Perspectives from a Pageant Judge

This blog was written by guest blog contributor and pageant judge, Kara Brown Gillit.

Kara 1One of the highlights of my life was the privilege of being asked to judge the 2014 Miss Rodeo America pageant. The excitement and anticipation I felt leading up to the pageant was met with an experience of a lifetime that I will forever be grateful for.

My experience as a MRA judge began prior to my arrival in Las Vegas when I was able to get to know all of the contestants through their applications and biographies. I was able to learn some interesting facts about each contestant and became even more excited to get to meet the girls in person. A photograph of each contestant was included that also appeared in the program. Although photographs can be enhanced and altered in multiple ways with today’s technology, I would advise contestants against manipulating photographs so much to an extent that it no longer represents you as a person. I think it is important to look your best, but it is even more important to look like YOU.

Shortly after I arrived in Las Vegas, I was able to meet with the other judges that I would be spending the week with. At this first meeting, our head judge Dr. Jim Heird asked me what was important to me when selecting the next Miss Rodeo America. Without hesitation, I told him I wanted a girl who was sincere and authentic in how she carried herself in all situations. I want to see a girl be relaxed and comfortable and really have the ability to connect with her audience both in a one-on-one situation like an interview and when she is on stage in front of a crowd of people delivering a speech. I think that one of the biggest mistakes that a contestant can make is to change how she presents herself in different aspects of the competition. Consistency is key and I don’t feel like I  really know who the girl is if she acts a certain way when being interviewed and then changes and is completely different when she is on stage. Kara 3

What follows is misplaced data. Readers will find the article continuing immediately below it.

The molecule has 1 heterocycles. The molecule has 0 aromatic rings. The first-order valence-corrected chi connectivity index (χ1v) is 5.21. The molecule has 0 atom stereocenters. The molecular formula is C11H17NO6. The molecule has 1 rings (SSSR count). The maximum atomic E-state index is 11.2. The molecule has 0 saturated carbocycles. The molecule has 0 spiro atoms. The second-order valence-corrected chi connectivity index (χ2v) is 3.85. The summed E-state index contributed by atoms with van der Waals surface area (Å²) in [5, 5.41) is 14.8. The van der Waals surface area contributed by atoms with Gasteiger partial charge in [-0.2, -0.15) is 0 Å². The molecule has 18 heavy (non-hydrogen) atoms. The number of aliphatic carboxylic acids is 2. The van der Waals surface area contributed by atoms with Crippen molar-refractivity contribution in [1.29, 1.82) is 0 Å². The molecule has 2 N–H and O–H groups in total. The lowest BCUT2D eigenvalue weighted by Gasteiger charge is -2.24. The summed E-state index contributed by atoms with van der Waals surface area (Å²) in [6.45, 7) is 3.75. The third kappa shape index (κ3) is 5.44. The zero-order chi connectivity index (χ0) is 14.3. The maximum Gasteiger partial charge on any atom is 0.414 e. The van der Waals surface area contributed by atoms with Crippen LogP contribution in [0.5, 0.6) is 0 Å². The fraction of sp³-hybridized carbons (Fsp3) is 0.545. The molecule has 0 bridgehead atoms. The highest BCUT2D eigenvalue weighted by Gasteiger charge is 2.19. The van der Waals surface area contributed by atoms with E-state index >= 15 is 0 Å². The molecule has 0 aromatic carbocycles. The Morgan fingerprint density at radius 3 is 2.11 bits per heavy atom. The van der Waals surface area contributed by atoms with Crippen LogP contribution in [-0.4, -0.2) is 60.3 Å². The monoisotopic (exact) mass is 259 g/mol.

Another area that I think is extremely important throughout the week is interactions that contestants have with each other, pageant personnel and the judges. Being able to eat breakfast with the contestants each day was a great way for us to really get to know each other. I always admired the contestants that were gracious and considerate of the other girls when it came to including everyone in the conversation. Also, showing a lot of respect for the pageant volunteers and chaperones and being diligent to staying on time is a good indication to a judge of how a young lady will be able to interact with rodeo committees and uphold her responsibilities as Miss Rodeo America.

From a judge’s standpoint, one of the most important keys to horsemanship is simply knowing and executing the set pattern correctly. Being comfortable in the saddle and Kara 2exhibiting confidence and control are important  to show off your skill as a rider. Find out ahead of time the dimensions you will have to work with during the horsemanship competition and take the time to prepare your freestyle pattern that will show off your skills as a rider, but also be flexible enough to accommodate for adjustments that might need to be made depending on which horse you draw.

Finally, I think that the key to having the best experience possible during the week of the pageant is taking the time to prepare yourself so that you can relax and ENJOY this once-in-a-lifetime opportunity. Paying attention to details and good preparation will help with being able to endure the fast-paced competition and not miss out on really having fun and making memories of a lifetime. Even if I hadn’t been blessed with the title of MRA, I know that the hard work and experience of being a part of the pageant has helped me to be able to set and achieve goals in my life both personally and professionally. I feel completely blessed and thankful for all of the volunteers who work tirelessly to enable so many other girls to have the same experience I did.


Leave a Reply

Fill in your details below or click an icon to log in:

WordPress.com Logo

You are commenting using your WordPress.com account. Log Out / Change )

Twitter picture

You are commenting using your Twitter account. Log Out / Change )

Facebook photo

You are commenting using your Facebook account. Log Out / Change )

Google+ photo

You are commenting using your Google+ account. Log Out / Change )

Connecting to %s